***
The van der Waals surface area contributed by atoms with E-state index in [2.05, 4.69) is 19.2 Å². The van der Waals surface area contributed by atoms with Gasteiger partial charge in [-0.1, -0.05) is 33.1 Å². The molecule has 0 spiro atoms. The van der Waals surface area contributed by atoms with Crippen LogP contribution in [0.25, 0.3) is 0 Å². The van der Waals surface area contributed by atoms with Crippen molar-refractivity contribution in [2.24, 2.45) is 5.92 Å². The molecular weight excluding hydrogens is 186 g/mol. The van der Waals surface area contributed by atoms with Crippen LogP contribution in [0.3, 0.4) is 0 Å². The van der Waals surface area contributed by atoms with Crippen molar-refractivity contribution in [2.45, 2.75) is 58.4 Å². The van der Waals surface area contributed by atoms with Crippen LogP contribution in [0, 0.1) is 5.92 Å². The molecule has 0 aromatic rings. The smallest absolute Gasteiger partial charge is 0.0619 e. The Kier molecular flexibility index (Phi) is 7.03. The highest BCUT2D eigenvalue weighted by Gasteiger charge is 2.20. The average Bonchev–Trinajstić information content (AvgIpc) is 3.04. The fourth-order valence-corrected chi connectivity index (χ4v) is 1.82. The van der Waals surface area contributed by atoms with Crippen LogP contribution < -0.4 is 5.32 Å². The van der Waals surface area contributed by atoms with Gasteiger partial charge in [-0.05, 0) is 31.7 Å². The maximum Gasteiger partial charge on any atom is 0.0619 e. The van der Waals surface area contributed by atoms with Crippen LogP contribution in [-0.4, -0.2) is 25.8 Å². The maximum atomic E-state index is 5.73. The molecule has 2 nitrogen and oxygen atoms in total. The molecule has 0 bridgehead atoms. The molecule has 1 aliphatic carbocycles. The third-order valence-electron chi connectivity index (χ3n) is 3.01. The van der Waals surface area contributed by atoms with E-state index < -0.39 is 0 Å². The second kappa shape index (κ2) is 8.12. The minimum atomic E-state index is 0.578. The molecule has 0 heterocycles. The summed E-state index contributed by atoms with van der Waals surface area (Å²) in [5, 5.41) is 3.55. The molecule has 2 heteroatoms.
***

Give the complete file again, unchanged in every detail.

The van der Waals surface area contributed by atoms with E-state index in [2.05, 4.69) is 19.2 Å². The van der Waals surface area contributed by atoms with Gasteiger partial charge in [-0.1, -0.05) is 33.1 Å². The molecule has 0 spiro atoms. The van der Waals surface area contributed by atoms with Crippen LogP contribution in [0.25, 0.3) is 0 Å². The van der Waals surface area contributed by atoms with Crippen molar-refractivity contribution in [2.24, 2.45) is 5.92 Å². The molecular weight excluding hydrogens is 186 g/mol. The van der Waals surface area contributed by atoms with Crippen LogP contribution in [0.3, 0.4) is 0 Å². The van der Waals surface area contributed by atoms with Crippen molar-refractivity contribution in [2.45, 2.75) is 58.4 Å². The van der Waals surface area contributed by atoms with Crippen LogP contribution in [0, 0.1) is 5.92 Å². The molecule has 0 aromatic rings. The smallest absolute Gasteiger partial charge is 0.0619 e. The Kier molecular flexibility index (Phi) is 7.03. The highest BCUT2D eigenvalue weighted by Gasteiger charge is 2.20. The average Bonchev–Trinajstić information content (AvgIpc) is 3.04. The fourth-order valence-corrected chi connectivity index (χ4v) is 1.82. The van der Waals surface area contributed by atoms with Crippen LogP contribution < -0.4 is 5.32 Å². The van der Waals surface area contributed by atoms with Gasteiger partial charge in [-0.05, 0) is 31.7 Å². The maximum Gasteiger partial charge on any atom is 0.0619 e. The van der Waals surface area contributed by atoms with Crippen LogP contribution in [-0.4, -0.2) is 25.8 Å². The maximum atomic E-state index is 5.73. The molecule has 2 nitrogen and oxygen atoms in total. The molecule has 0 bridgehead atoms. The molecule has 1 aliphatic carbocycles. The third-order valence-electron chi connectivity index (χ3n) is 3.01. The van der Waals surface area contributed by atoms with E-state index < -0.39 is 0 Å². The second kappa shape index (κ2) is 8.12. The minimum atomic E-state index is 0.578. The molecule has 0 heterocycles. The summed E-state index contributed by atoms with van der Waals surface area (Å²) in [5, 5.41) is 3.55. The molecule has 2 heteroatoms.